Energy Efficiency

Worry about cost but remember the long term view

Jan Simonsen
November 6, 2018

The immediate finances that come with any renovation can be misleading. See how they help in the long run.

Energy renovation investments

All of us can relate to the struggle of having to pay bills. Whether it’s the mortgage, rent, electricity, cable or the Internet, there always seems to be a utility that needs your attention somewhere in your life. With this in mind, it becomes easy to see why people are worried about investing money into something with an uncertain return on investment.

However, people should consider the concept of investing into energy renovation.

For most people, anytime the word “renovation” is brought up, it gets tossed around as a project involving repainting or changing the design of the kitchen. These individuals, for the most part, are not eager to sink more costs into something that they believe they can live without.

However, what they must learn is that deep energy renovations are different than these run-of-the-mill home projects. In fact, this type of renovation provides a different end-game result that means an overall better quality of life for the homeowners and their communities.

A study from the Global Building Performance Network revealed that energy renovation investments reflect a return to the society of $2 for every $1 invested. When comparing these numbers to individual households and businesses, you can see how much these investments can really pay off.

Positive gains

Despite this evidence, you might still be asking: What goes into one of these renovations?

To answer that, consider that an energy upgrade takes place as part of a general renovation cycle. This involves the upgrade of a building’s envelope - with the aim of delivering energy reduction at its finest. Furthermore, this reduction saves on energy bills. You get a break on paying monthly bills, while also lowering your contribution to air pollution.

What this all boils down to - is whether or not people are willing to invest money to save in the long-term. For those who are still sceptical, they should consider that this practice has a history of proven success.

A separate case study conducted in the United Kingdom (UK) illustrated that in one instance, a residential apartment complex had energy bills reduced by 90% and had a positive net present value after 19 years.

Renovations such as these are meant to positively impact the lifestyle of the people who pay for them and the ones closest to them in their neighbourhoods. Without any knowledge of these enhancements, the negative effects of energy consumption and emissions will continue the barrage of pollution on the world.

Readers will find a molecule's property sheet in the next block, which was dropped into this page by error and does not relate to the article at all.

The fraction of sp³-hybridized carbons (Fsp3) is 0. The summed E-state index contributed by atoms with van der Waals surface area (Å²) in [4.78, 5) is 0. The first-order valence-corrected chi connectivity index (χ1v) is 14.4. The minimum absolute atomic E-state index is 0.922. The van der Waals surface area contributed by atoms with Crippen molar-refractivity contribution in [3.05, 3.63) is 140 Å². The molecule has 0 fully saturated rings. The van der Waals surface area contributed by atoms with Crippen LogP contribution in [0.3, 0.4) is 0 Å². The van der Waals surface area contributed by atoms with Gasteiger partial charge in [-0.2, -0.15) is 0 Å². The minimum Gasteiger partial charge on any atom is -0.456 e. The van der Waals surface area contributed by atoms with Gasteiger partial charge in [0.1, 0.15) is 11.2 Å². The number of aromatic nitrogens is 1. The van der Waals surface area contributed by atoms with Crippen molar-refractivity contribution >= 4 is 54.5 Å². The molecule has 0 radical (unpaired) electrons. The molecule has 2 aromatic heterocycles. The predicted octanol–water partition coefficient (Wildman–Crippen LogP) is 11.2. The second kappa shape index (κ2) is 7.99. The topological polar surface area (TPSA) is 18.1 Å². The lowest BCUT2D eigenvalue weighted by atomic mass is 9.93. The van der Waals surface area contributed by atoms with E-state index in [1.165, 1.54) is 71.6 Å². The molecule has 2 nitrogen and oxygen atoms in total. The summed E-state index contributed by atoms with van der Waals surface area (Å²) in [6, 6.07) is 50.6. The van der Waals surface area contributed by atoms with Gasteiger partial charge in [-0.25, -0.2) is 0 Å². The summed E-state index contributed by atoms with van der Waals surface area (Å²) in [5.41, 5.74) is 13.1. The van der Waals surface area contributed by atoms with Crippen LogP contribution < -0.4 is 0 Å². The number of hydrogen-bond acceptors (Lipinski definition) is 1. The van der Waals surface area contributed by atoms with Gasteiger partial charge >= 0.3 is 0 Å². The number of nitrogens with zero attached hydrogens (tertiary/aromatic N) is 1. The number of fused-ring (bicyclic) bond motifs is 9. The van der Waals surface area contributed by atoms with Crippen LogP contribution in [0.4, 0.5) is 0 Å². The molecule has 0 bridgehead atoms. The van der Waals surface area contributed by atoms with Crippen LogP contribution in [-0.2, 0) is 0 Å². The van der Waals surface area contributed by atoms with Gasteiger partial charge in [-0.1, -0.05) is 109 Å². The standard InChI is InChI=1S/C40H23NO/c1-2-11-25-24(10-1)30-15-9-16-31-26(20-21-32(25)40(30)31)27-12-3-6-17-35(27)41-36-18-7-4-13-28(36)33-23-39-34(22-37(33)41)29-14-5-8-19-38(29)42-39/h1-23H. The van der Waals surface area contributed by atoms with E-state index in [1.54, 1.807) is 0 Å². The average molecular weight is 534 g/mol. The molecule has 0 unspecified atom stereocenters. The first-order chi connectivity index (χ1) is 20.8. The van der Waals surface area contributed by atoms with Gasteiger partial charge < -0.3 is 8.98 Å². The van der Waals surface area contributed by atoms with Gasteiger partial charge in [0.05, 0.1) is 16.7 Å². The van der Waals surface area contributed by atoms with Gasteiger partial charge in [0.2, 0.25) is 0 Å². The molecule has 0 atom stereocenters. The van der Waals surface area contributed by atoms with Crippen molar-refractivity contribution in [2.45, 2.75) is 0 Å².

For those that care about their well-being, the undertaking of this type of renovations can offer positive gains for present buildings and future homes.

Energy renovation of Wilmcote House, United Kingdom

Wilmcote House is a large residential apartment complex in Somerstown, Portsmouth in the United Kingdom. Before its renovation, many residents were unable to heat their apartments. The buildings were deteriorating, and maintenance costs were rising. The owners were left with the choice of either demolishing and rebuilding or conducting a deep renovation. They chose to renovate as it proved to be more cost-effective. In fact, the investment is expected to have a positive net present value after 19 years. After 30 years, the investment is expected to have a new present value of £413,203.

The objectives of the renovation project were to reduce energy bills for the residents, improve thermal comfort, enhance the building’s aesthetics, reduce maintenance costs and positively impact the community’s perception of the building. The renovation delivered on all of the objectives. Energy bills were reduced by up to 90% and residents reported improved thermal comfort and improved overall living conditions. Moreover, the renovation had a positive impact on the resident’s engagement with the community as they felt involved in the process.


1. ROCKWOOL, Renovation Report 2018.
2. Global Building Performance Network (2015). Results for the “Deep efficiency scenario”.
3. ECD Architects (2018).

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